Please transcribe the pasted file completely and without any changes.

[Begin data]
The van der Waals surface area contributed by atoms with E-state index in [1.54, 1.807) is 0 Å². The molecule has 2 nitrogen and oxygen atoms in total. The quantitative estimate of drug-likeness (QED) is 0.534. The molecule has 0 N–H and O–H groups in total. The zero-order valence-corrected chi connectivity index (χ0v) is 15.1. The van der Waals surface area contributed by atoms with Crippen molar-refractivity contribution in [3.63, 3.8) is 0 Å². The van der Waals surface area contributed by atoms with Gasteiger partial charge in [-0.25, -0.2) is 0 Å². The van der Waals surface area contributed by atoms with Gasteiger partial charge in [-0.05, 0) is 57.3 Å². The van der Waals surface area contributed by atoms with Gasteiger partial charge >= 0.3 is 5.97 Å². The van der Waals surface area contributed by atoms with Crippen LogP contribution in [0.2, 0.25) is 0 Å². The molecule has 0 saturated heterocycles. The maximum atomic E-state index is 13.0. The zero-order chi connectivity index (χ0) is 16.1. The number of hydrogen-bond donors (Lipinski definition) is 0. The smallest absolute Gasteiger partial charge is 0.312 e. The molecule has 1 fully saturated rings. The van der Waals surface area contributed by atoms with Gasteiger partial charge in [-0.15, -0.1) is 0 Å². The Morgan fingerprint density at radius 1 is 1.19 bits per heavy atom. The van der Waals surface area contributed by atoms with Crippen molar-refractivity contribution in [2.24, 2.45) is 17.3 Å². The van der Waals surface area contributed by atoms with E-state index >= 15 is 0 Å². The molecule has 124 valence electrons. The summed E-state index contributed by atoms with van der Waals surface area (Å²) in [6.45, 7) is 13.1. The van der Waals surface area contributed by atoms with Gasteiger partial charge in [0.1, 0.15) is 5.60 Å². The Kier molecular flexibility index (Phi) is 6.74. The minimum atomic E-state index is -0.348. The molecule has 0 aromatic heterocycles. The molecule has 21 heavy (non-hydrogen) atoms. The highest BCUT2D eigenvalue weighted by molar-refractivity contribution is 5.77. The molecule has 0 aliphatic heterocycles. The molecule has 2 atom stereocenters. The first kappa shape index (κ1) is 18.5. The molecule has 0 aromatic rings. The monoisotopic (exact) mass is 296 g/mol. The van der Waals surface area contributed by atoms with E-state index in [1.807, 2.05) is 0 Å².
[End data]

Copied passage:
The van der Waals surface area contributed by atoms with E-state index in [1.54, 1.807) is 0 Å². The molecule has 2 nitrogen and oxygen atoms in total. The quantitative estimate of drug-likeness (QED) is 0.534. The molecule has 0 N–H and O–H groups in total. The zero-order valence-corrected chi connectivity index (χ0v) is 15.1. The van der Waals surface area contributed by atoms with Crippen molar-refractivity contribution in [3.63, 3.8) is 0 Å². The van der Waals surface area contributed by atoms with Gasteiger partial charge in [-0.25, -0.2) is 0 Å². The van der Waals surface area contributed by atoms with Gasteiger partial charge in [-0.05, 0) is 57.3 Å². The van der Waals surface area contributed by atoms with Gasteiger partial charge >= 0.3 is 5.97 Å². The van der Waals surface area contributed by atoms with Crippen LogP contribution in [0.2, 0.25) is 0 Å². The molecule has 0 saturated heterocycles. The maximum atomic E-state index is 13.0. The zero-order chi connectivity index (χ0) is 16.1. The number of hydrogen-bond donors (Lipinski definition) is 0. The smallest absolute Gasteiger partial charge is 0.312 e. The molecule has 1 fully saturated rings. The van der Waals surface area contributed by atoms with Gasteiger partial charge in [-0.15, -0.1) is 0 Å². The Morgan fingerprint density at radius 1 is 1.19 bits per heavy atom. The van der Waals surface area contributed by atoms with Crippen molar-refractivity contribution in [2.24, 2.45) is 17.3 Å². The van der Waals surface area contributed by atoms with E-state index >= 15 is 0 Å². The molecule has 124 valence electrons. The summed E-state index contributed by atoms with van der Waals surface area (Å²) in [6.45, 7) is 13.1. The van der Waals surface area contributed by atoms with Gasteiger partial charge in [0.1, 0.15) is 5.60 Å². The Kier molecular flexibility index (Phi) is 6.74. The minimum atomic E-state index is -0.348. The molecule has 0 aromatic heterocycles. The molecule has 21 heavy (non-hydrogen) atoms. The highest BCUT2D eigenvalue weighted by molar-refractivity contribution is 5.77. The molecule has 0 aliphatic heterocycles. The molecule has 2 atom stereocenters. The first kappa shape index (κ1) is 18.5. The molecule has 0 aromatic rings. The monoisotopic (exact) mass is 296 g/mol. The van der Waals surface area contributed by atoms with E-state index in [1.807, 2.05) is 0 Å².